UK finds new e-gov boss
- By Diane Frank
- May 27, 2004
The United Kingdom has a new head of e-government, just in time to make the official switch to the central government's new Web portal.
On May 25, Prime Minister Tony Blair named Ian Watmore as the head of the new e-Government Unit, which replaces the four-year-old Office of the e-Envoy. Watmore comes to the position following more than three years as UK managing director at Accenture. The new unit, part of the Cabinet Office, will work with all UK agencies to improve the delivery of public services.
Watmore will start in the position in September. He replaces outgoing e-Envoy Andrew Pinder, as authorities and responsibilities officially switch to the e-Government Unit on June 2. Those responsibilities include developing and overseeing implementation of the central government's IT strategy, information architecture, investment, IT skills development, research, security and contracting.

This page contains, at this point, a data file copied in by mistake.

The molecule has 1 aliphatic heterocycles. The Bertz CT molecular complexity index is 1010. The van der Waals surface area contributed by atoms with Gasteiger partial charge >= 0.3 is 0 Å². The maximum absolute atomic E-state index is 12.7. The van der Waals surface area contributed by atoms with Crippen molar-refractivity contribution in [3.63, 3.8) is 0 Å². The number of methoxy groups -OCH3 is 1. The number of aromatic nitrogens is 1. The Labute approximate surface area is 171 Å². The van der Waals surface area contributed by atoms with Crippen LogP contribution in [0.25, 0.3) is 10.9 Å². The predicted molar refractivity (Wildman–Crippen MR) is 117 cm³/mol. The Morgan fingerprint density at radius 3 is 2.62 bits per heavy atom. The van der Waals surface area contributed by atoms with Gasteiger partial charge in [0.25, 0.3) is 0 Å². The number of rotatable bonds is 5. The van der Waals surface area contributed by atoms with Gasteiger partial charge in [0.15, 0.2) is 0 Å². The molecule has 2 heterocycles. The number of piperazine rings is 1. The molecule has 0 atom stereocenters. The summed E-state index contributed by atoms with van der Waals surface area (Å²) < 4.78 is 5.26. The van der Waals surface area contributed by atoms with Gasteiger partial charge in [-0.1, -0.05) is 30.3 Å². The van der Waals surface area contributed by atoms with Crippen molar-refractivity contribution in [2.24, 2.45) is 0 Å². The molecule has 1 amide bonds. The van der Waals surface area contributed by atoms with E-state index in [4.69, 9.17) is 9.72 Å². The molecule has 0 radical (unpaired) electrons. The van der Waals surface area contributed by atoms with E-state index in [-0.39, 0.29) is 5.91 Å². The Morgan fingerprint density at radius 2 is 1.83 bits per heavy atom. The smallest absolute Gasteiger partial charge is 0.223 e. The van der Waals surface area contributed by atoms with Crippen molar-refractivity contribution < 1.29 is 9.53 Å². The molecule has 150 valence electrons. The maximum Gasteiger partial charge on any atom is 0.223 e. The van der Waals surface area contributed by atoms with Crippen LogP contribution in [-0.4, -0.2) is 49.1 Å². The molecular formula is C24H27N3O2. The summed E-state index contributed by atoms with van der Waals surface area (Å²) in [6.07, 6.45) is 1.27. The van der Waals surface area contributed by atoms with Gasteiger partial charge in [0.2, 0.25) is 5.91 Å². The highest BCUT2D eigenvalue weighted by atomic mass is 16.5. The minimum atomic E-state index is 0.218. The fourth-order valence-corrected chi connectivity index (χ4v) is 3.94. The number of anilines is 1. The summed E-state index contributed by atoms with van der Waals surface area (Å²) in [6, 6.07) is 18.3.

"The change to e-Government Unit represents a development from the original e-Envoy's task of 'getting the UK online' to ensuring that the government capitalizes on the potential of [information technology] to both transform service delivery and achieve a step change in operational efficiency across the public sector," Douglas Alexander, minister for the Cabinet Office, said in a statement.
May 28 will be the last day of operation for the UK Online portal. Officials launched the Directgov site in March to change how government information is presented to citizens and businesses.
Other countries are going through the same reexamination of their e-government services, according to Accenture's fifth annual global e-government study, released earlier this month. The U.S. federal government did not change portals, but it did overhaul the FirstGov portal in 2002.